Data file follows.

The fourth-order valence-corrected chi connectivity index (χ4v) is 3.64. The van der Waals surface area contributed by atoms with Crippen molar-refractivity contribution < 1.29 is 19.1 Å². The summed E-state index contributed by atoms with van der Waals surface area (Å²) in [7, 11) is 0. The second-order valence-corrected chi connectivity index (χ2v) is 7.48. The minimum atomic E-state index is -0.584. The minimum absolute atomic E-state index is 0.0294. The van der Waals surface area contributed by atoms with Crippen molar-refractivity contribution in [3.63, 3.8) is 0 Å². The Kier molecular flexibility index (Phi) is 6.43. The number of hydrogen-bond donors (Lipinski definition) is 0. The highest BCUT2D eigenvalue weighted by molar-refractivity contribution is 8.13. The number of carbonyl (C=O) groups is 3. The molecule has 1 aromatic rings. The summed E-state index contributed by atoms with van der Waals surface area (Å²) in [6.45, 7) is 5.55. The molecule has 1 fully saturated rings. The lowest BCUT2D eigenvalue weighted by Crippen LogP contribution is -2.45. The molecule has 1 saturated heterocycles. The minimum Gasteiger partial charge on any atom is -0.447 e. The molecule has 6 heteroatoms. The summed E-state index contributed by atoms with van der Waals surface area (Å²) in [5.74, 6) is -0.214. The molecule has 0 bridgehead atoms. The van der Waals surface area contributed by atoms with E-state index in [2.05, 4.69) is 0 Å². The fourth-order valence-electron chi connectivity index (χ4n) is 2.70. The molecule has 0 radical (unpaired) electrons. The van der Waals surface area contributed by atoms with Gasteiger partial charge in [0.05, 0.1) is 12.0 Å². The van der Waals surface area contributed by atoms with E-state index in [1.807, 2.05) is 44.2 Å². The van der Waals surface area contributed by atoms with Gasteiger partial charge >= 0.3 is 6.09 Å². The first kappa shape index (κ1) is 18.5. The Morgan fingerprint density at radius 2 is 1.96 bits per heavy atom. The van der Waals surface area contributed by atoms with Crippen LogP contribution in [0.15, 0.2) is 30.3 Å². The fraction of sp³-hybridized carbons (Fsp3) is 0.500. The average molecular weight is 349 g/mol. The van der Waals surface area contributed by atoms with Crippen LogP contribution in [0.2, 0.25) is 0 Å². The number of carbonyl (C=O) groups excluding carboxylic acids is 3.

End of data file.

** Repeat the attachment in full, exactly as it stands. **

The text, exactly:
The fourth-order valence-corrected chi connectivity index (χ4v) is 3.64. The van der Waals surface area contributed by atoms with Crippen molar-refractivity contribution < 1.29 is 19.1 Å². The summed E-state index contributed by atoms with van der Waals surface area (Å²) in [7, 11) is 0. The second-order valence-corrected chi connectivity index (χ2v) is 7.48. The minimum atomic E-state index is -0.584. The minimum absolute atomic E-state index is 0.0294. The van der Waals surface area contributed by atoms with Crippen molar-refractivity contribution in [3.63, 3.8) is 0 Å². The Kier molecular flexibility index (Phi) is 6.43. The number of hydrogen-bond donors (Lipinski definition) is 0. The highest BCUT2D eigenvalue weighted by molar-refractivity contribution is 8.13. The number of carbonyl (C=O) groups is 3. The molecule has 1 aromatic rings. The summed E-state index contributed by atoms with van der Waals surface area (Å²) in [6.45, 7) is 5.55. The molecule has 1 fully saturated rings. The lowest BCUT2D eigenvalue weighted by Crippen LogP contribution is -2.45. The molecule has 1 saturated heterocycles. The minimum Gasteiger partial charge on any atom is -0.447 e. The molecule has 6 heteroatoms. The summed E-state index contributed by atoms with van der Waals surface area (Å²) in [5.74, 6) is -0.214. The molecule has 0 bridgehead atoms. The van der Waals surface area contributed by atoms with E-state index in [2.05, 4.69) is 0 Å². The fourth-order valence-electron chi connectivity index (χ4n) is 2.70. The molecule has 0 radical (unpaired) electrons. The van der Waals surface area contributed by atoms with Gasteiger partial charge in [0.05, 0.1) is 12.0 Å². The van der Waals surface area contributed by atoms with E-state index in [1.807, 2.05) is 44.2 Å². The van der Waals surface area contributed by atoms with Gasteiger partial charge >= 0.3 is 6.09 Å². The first kappa shape index (κ1) is 18.5. The Morgan fingerprint density at radius 2 is 1.96 bits per heavy atom. The van der Waals surface area contributed by atoms with Crippen LogP contribution in [0.15, 0.2) is 30.3 Å². The fraction of sp³-hybridized carbons (Fsp3) is 0.500. The average molecular weight is 349 g/mol. The van der Waals surface area contributed by atoms with Crippen LogP contribution in [0.2, 0.25) is 0 Å². The number of carbonyl (C=O) groups excluding carboxylic acids is 3.